Professional titles

Describe people by their "official" job title on the first reference.

Capitalize professional titles if used before the name, and do not capitalize if following the person's name, i.e., "Executive Director Bill Smith" or "Bill Smith, executive director, ... " This includes faculty titles: "Associate Professor Bill Smith," or "Bill Smith, associate professor."  

Returning students

Use this term rather than "former" to describe students who have attended FLC in the past and are returning.

Student identification

Students are identified by their full name, year of study, and major.

Verify this information with the Registrar's Office / Banner.. Do not rely on self-reporting.

Use the last name only on secondary references.

Tribal affiliation

Ask the person you're interviewing if they have any tribal affiliations they'd like included in the story or social media post. Tribal affiliations are styled like so: Ben Yazzie, a citizen of the Navajo Nation. When known, we use the individuals’ preference for how they want their tribes to be identified and spelled.

Do not capitalize the words tribal, reservation, state, federal, or tribe unless used as part of a proper noun. The “Southern Ute Indian Tribe” becomes the “tribe” in subsequent reference. Do not capitalize tribal member.  


Email addresses

Always all lowercase (i.e., lapope@fortlewis.edu) unless it's the start of a sentence (which it probably shouldn't be, anyway...). 

It's "email," not "e-mail."

Phone numbers

Format: 970-247-7166.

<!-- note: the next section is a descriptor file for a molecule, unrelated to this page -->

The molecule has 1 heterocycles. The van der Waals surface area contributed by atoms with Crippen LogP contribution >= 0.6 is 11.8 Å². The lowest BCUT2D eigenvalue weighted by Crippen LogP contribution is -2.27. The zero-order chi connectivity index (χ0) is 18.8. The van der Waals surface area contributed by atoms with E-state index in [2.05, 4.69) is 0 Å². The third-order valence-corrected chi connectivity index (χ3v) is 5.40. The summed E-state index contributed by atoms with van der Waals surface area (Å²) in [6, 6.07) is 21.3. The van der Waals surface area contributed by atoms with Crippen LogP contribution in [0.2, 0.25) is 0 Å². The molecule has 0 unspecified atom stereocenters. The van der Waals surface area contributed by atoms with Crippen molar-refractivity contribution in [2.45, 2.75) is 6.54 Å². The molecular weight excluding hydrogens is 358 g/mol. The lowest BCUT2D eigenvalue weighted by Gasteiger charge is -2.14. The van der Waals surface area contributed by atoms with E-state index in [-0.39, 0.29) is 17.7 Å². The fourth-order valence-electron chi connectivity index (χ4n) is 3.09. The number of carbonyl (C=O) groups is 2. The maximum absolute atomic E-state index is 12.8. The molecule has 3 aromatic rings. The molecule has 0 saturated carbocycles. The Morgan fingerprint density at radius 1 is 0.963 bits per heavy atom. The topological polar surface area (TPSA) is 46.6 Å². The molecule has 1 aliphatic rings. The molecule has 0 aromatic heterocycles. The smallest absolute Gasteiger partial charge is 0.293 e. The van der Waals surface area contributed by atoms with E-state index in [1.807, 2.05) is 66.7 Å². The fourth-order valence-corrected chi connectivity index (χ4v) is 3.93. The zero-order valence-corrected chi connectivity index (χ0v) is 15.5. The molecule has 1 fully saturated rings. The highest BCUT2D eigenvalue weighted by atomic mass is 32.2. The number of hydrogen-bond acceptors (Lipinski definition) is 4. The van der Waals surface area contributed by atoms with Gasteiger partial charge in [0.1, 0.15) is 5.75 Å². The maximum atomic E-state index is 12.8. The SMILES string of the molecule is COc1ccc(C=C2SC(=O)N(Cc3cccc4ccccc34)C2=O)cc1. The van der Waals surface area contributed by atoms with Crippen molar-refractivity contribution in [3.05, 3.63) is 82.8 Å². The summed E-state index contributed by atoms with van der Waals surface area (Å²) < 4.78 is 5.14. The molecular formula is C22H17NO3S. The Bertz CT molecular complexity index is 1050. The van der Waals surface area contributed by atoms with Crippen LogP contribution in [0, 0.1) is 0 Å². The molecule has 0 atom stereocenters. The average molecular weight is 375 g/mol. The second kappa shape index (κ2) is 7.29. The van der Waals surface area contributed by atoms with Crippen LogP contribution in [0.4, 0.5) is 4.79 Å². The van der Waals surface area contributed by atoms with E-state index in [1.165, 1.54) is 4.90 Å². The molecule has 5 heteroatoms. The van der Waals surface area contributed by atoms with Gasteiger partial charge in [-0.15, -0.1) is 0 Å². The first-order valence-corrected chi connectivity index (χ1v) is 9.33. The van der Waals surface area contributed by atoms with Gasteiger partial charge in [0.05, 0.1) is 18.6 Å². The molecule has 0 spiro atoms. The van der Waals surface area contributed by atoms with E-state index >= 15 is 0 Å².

Not: (970) 247-7166 or 970.247.7166.


“theFort” is the student portal to online campus services. Not “TheFort.”


The FLC website is NOT preceded by www or https://. This includes child sites like fortlewis.edu/cycling.

Always all lowercase (i.e., NOT "FortLewis.edu" or "GoSkyHawks.com"). The exception is branded URLs, i.e., FLCconnects.com are URLs that are also the official names of the service or entity.

Times & Dates

a.m. and p.m.

Use lowercase with periods -- Not AM, PM, or am or pm.

Always place a space after the hour (i.e., 9:30 a.m., not 9:30am).

Use just the number for on-the-hour (i.e., 9 a.m., not 9:00 a.m.).

Use "noon," not "12 p.m."; and "midnight," not "12 a.m."


Cardinal, not ordinal (i.e., June 25, not June 25th).

Spell out months in all references, even with dates (no abbreviations).


Do not capitalize the names of seasons (i.e., "The course is held in the spring"), except when used as an official term ("The course will begin Spring 2020" or "The course will begin in the Spring 2020 semester").